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Bracing for Impact: The Unexpected Challenges With the Loan Surge


By RuthAnn Riggs, Chief Growth Officer, Constant
August 23, 2023

Credit unions have experienced a remarkable surge in loan origination over the past few years. According to recent data from the National Credit Union Administration (NCUA), credit unions' loan portfolios have grown by an average of 8% annually since 2015. In fact, according to Steve Rick, chief economist of TruStage (formerly known as CUNA Mutual Group), loan growth was an incredible 19.4% over the 12 months ending Q1 2023. This growth is attributed to factors such as the rising demand for consumer loans, particularly in the auto and mortgage sectors, the willingness of credit unions to partner with fintechs to increase originations and the increasing popularity of credit unions among borrowers seeking a more personalized banking experience.

Understanding the Challenges Ahead

The surge in loan origination has brought numerous benefits to credit unions and consumers alike. For credit unions, increased loan volumes translate into enhanced interest income, higher member retention and a strengthened competitive position in the financial market. At the same time, consumers benefit from access to affordable credit and personalized service, fostering a sense of trust and loyalty.

Despite the advantages, unprecedented loan origination poses several challenges for credit unions. One of the primary challenges is the strain on loan operations and back-office channels. As loan volumes increase, credit unions must ensure seamless processing and timely disbursement, requiring efficient loan officers, underwriters, and support staff. In recent years, credit unions took steps to automate processes for origination and account opening. It is a further reason why credit unions have grown so successfully.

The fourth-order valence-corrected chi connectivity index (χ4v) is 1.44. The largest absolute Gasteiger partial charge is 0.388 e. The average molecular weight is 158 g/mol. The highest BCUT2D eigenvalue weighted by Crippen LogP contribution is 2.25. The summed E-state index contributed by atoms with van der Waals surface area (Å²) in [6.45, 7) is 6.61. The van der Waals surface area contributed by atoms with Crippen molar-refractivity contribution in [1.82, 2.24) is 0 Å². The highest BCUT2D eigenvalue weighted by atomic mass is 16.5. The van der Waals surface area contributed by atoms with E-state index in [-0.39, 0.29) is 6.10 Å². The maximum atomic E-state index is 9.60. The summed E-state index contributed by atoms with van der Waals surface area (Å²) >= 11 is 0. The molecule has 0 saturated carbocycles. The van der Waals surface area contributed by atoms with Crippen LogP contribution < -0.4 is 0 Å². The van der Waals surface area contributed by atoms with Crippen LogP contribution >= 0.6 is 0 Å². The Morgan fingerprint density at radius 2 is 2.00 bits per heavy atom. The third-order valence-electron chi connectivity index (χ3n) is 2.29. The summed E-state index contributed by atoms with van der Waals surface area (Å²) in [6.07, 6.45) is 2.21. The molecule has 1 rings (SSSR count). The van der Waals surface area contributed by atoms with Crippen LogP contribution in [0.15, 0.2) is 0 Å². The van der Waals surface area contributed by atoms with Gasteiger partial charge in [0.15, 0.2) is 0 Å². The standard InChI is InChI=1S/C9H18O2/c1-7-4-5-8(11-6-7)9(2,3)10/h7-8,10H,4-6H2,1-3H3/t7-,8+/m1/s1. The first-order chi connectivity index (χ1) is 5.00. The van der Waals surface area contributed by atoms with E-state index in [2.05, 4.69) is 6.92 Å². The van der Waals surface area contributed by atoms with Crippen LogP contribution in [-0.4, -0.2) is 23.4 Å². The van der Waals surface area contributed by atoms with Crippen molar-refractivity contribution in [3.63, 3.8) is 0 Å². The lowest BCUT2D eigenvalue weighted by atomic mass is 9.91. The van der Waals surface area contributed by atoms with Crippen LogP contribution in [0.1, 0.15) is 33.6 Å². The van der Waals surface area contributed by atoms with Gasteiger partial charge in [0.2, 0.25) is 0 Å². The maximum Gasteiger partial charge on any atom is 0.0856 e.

Unfortunately, these great strides in automation during account opening have not extended past the funding and disbursement process. As many credit union executives are no doubt aware, loan servicing operations will come under stress as the high volume of originations mature in the loan life cycle.

“Typically, loans that are between 12-24 months aged will show signs of stress. The regular course of changing financial situations for borrowers will lead many to request hardship assistance or delay making payments. Any changes to the economy will exacerbate the volume of these requests. Failure to have a plan to handle this volume could result in delays, duplicate requests, processing errors – and ultimately losses.”

A Modern Approach

Historically, credit unions address loan servicing needs by relying on call center and branch staff and managed work queues for tasks that cannot be performed by agents on the phone or in branches. Some credit unions may even have some parts of loan servicing automated, such as online forms available for member requests. But the shortage of valuable loan servicing representatives, particularly in collections, will make it difficult to handle the incoming volume effectively.